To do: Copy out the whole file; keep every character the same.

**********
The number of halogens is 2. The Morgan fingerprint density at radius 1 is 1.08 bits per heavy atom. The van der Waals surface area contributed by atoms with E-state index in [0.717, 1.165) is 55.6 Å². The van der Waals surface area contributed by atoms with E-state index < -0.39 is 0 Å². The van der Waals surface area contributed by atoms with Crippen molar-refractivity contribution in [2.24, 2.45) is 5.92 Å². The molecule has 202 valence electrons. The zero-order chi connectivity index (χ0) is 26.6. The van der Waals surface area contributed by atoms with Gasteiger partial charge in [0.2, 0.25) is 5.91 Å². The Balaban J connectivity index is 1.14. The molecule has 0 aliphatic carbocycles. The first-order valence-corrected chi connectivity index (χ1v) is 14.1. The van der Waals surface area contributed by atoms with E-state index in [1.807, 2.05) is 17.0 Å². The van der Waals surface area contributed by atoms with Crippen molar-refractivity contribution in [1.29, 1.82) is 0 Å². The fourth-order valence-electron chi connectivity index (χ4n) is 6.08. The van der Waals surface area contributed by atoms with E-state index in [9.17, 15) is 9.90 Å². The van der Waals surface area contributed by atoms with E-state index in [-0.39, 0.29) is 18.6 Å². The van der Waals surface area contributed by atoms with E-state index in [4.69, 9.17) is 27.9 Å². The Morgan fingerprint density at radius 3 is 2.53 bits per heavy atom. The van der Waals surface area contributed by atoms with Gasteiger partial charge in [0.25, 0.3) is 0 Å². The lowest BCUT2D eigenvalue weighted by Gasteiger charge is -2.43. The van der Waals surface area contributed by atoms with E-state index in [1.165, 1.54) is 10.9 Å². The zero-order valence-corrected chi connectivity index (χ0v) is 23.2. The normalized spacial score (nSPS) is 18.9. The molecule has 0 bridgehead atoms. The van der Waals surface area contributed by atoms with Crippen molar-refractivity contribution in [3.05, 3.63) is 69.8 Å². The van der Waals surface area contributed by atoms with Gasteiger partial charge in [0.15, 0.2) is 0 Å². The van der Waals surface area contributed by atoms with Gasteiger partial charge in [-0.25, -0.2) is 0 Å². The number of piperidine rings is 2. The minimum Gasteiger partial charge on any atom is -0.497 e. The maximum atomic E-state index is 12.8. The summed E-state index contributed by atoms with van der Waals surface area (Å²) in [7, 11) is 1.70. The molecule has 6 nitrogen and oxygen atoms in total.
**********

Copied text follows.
The number of halogens is 2. The Morgan fingerprint density at radius 1 is 1.08 bits per heavy atom. The van der Waals surface area contributed by atoms with E-state index in [0.717, 1.165) is 55.6 Å². The van der Waals surface area contributed by atoms with E-state index < -0.39 is 0 Å². The van der Waals surface area contributed by atoms with Crippen molar-refractivity contribution in [2.24, 2.45) is 5.92 Å². The molecule has 202 valence electrons. The zero-order chi connectivity index (χ0) is 26.6. The van der Waals surface area contributed by atoms with Gasteiger partial charge in [0.2, 0.25) is 5.91 Å². The Balaban J connectivity index is 1.14. The molecule has 0 aliphatic carbocycles. The first-order valence-corrected chi connectivity index (χ1v) is 14.1. The van der Waals surface area contributed by atoms with E-state index in [1.807, 2.05) is 17.0 Å². The van der Waals surface area contributed by atoms with Crippen molar-refractivity contribution in [1.29, 1.82) is 0 Å². The fourth-order valence-electron chi connectivity index (χ4n) is 6.08. The van der Waals surface area contributed by atoms with E-state index in [9.17, 15) is 9.90 Å². The van der Waals surface area contributed by atoms with E-state index in [-0.39, 0.29) is 18.6 Å². The van der Waals surface area contributed by atoms with E-state index in [4.69, 9.17) is 27.9 Å². The Morgan fingerprint density at radius 3 is 2.53 bits per heavy atom. The van der Waals surface area contributed by atoms with Gasteiger partial charge in [0.25, 0.3) is 0 Å². The lowest BCUT2D eigenvalue weighted by Gasteiger charge is -2.43. The van der Waals surface area contributed by atoms with E-state index in [1.165, 1.54) is 10.9 Å². The zero-order valence-corrected chi connectivity index (χ0v) is 23.2. The normalized spacial score (nSPS) is 18.9. The molecule has 0 bridgehead atoms. The van der Waals surface area contributed by atoms with Crippen molar-refractivity contribution in [3.05, 3.63) is 69.8 Å². The van der Waals surface area contributed by atoms with Gasteiger partial charge in [0.15, 0.2) is 0 Å². The van der Waals surface area contributed by atoms with Gasteiger partial charge in [-0.25, -0.2) is 0 Å². The number of piperidine rings is 2. The minimum Gasteiger partial charge on any atom is -0.497 e. The maximum atomic E-state index is 12.8. The summed E-state index contributed by atoms with van der Waals surface area (Å²) in [7, 11) is 1.70. The molecule has 6 nitrogen and oxygen atoms in total.